Mike Fleming Jr. catches up with director Michael Mann about the re-cut of his Muhammad Ali biopic Ali. Of note:
…because Ali had a one-time approval of the script…and he said the thing that was really important to him was he didn’t want hagiography. He didn’t want idolatry or any kind of sugarcoating. Imagine the amount of flattery that he received through the years. I understood that but I also wanted to know why. He said something really profound: that he was proud of the mistakes he made. He thought he had recognized not all of them but some of them and that he’d fixed some of them and had come to peace with them. And he just walked through life with a sense of, I am who I am and you’re diminishing me if you sugarcoat or fictionalize it.
No punches pulled. I’d expect nothing less. Meanwhile, Mann on our current golden age of television:
Well, the landscape is always changing. I mean take a look at the television that’s getting done. This stuff is spectacular, evolving to where you wonder where movies end and television begins. It is becoming a hybrid. So it’s a luxurious time to be making movies because there’s so many different platforms and modes of presentation so that you can do the strongest possible thing to make something work and let the narrative itself dictate what’s the best way to present this.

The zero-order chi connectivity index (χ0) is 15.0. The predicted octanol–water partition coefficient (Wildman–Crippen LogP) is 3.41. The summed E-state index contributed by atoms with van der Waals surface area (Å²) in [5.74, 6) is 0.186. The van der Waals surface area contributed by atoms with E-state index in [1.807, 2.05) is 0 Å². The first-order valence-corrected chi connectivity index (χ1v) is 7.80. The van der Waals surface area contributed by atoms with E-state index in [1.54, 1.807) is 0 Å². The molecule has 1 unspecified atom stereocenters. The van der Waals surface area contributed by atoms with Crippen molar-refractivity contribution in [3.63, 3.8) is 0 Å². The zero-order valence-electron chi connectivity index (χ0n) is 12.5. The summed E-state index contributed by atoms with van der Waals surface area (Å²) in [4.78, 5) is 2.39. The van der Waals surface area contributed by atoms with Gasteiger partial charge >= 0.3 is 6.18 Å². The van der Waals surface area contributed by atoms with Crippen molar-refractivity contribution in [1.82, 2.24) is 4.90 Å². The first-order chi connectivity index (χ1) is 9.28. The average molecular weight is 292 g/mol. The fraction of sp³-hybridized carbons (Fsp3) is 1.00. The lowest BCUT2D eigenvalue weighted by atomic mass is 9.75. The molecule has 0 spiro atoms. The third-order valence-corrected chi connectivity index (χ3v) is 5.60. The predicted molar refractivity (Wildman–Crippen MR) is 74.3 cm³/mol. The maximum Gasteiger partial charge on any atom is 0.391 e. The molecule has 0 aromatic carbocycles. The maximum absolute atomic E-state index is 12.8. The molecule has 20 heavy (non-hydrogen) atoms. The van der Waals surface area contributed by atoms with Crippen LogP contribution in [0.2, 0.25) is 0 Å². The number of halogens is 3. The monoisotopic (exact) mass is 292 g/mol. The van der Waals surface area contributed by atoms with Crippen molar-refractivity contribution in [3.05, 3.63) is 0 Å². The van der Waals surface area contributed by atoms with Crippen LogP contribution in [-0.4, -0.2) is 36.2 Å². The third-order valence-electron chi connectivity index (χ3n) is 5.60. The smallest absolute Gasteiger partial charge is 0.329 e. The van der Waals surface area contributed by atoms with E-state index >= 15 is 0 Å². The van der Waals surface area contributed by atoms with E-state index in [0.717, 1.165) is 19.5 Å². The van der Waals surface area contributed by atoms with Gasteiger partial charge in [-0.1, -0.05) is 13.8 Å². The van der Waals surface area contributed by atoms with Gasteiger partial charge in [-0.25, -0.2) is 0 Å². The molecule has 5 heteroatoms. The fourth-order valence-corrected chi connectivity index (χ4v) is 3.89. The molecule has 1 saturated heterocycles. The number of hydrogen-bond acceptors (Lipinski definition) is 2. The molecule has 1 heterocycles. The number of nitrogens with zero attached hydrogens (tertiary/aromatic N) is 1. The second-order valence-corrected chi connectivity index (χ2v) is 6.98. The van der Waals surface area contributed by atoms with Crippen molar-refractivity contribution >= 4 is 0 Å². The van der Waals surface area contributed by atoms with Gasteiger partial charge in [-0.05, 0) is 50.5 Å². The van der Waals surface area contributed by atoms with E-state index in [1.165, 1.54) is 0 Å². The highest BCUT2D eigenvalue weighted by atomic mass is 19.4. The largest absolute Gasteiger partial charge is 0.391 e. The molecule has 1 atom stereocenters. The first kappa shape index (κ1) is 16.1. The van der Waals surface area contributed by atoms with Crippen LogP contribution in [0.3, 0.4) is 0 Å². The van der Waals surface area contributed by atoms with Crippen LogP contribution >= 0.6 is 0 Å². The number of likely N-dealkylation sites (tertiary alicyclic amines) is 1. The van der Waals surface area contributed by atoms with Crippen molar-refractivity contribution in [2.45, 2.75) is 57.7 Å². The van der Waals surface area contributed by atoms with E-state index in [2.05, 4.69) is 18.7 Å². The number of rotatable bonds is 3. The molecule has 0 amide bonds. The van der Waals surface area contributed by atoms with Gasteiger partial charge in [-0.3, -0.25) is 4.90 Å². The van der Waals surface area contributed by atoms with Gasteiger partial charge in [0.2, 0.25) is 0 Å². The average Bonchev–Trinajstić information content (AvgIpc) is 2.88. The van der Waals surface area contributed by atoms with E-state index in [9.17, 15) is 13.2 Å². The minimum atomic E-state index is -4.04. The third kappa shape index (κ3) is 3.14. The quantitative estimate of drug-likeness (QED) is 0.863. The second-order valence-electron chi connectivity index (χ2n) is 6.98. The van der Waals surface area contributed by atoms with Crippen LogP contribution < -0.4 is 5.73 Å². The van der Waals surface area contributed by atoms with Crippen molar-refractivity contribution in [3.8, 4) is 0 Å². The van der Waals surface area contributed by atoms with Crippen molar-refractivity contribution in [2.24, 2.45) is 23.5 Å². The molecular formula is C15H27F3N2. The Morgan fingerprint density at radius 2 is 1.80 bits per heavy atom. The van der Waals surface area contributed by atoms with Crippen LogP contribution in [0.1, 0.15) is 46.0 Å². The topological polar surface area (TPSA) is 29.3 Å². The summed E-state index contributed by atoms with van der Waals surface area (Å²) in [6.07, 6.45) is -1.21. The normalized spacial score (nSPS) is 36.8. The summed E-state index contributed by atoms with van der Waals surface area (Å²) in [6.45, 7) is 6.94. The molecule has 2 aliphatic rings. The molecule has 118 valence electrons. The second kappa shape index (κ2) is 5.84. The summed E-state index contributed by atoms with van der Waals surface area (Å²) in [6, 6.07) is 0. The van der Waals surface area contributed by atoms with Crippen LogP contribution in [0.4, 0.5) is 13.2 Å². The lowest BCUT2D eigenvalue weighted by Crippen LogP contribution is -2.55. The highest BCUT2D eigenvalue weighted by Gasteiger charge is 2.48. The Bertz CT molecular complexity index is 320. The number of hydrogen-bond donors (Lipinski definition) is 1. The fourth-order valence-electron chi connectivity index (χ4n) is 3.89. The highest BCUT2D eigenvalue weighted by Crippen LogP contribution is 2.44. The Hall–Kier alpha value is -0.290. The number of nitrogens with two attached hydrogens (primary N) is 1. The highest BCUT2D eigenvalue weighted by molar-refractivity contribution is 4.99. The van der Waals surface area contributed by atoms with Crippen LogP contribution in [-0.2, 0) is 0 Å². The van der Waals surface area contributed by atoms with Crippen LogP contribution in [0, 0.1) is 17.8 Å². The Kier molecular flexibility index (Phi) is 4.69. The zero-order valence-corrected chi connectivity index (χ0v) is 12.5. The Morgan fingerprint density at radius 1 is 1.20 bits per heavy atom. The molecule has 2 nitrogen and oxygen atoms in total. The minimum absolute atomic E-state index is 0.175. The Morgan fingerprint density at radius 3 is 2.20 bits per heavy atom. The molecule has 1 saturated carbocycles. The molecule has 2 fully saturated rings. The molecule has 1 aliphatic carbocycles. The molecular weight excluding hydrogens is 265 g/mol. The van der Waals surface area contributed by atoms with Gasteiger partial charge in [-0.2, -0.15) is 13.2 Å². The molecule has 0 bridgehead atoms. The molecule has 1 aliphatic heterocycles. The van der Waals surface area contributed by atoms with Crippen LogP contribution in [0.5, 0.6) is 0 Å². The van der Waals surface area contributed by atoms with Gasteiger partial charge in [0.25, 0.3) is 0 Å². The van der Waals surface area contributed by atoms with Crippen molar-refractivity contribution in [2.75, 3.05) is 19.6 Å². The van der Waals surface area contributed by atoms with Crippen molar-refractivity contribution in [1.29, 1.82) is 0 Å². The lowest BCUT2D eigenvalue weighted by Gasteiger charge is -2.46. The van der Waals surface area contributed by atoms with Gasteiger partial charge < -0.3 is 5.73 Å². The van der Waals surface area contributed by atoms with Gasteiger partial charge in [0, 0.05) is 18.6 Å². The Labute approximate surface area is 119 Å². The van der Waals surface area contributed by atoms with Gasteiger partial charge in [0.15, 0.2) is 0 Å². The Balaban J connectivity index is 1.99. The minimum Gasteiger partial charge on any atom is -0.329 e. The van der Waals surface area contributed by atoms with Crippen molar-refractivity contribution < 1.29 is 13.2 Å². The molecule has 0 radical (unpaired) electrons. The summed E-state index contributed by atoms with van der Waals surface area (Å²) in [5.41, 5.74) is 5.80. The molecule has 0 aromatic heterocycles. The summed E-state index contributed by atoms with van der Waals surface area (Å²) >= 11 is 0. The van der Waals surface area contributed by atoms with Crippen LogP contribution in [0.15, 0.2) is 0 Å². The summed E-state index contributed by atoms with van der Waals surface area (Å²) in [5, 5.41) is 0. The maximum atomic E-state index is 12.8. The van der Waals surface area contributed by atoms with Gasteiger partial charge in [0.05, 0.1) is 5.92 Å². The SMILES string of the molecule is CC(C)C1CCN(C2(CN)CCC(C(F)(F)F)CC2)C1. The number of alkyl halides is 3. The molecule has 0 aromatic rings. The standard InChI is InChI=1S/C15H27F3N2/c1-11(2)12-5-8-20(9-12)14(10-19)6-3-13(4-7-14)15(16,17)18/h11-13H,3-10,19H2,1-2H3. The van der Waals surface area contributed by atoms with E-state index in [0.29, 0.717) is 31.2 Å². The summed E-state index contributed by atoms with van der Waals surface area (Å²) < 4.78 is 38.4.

Interesting that Mann seemingly would still consider it “making movies” to make some of these long-form television shows. Speaking of…
MANN: There are two things I want to do. I’ve got a Western that Eric Roth wrote called Comanche, and I’ve got a science fiction thing I want to do.
DEADLINE: That’s one you and Roth have talked about for a decade that is as epic in scale as The Revenant. You are finally going to get to make that?
MANN: We’ll see. The sci-fi I can’t talk about. I’m sworn to secrecy. I mean if the right thing presents itself and we’re working on a slate of four different things in television. If the right thing presents itself and the right opportunities. I also like the fact you can do eight hours, 10 hours. It’s completely flexible.
A Michael Mann science fiction film? Done in long-form, for television? Sold.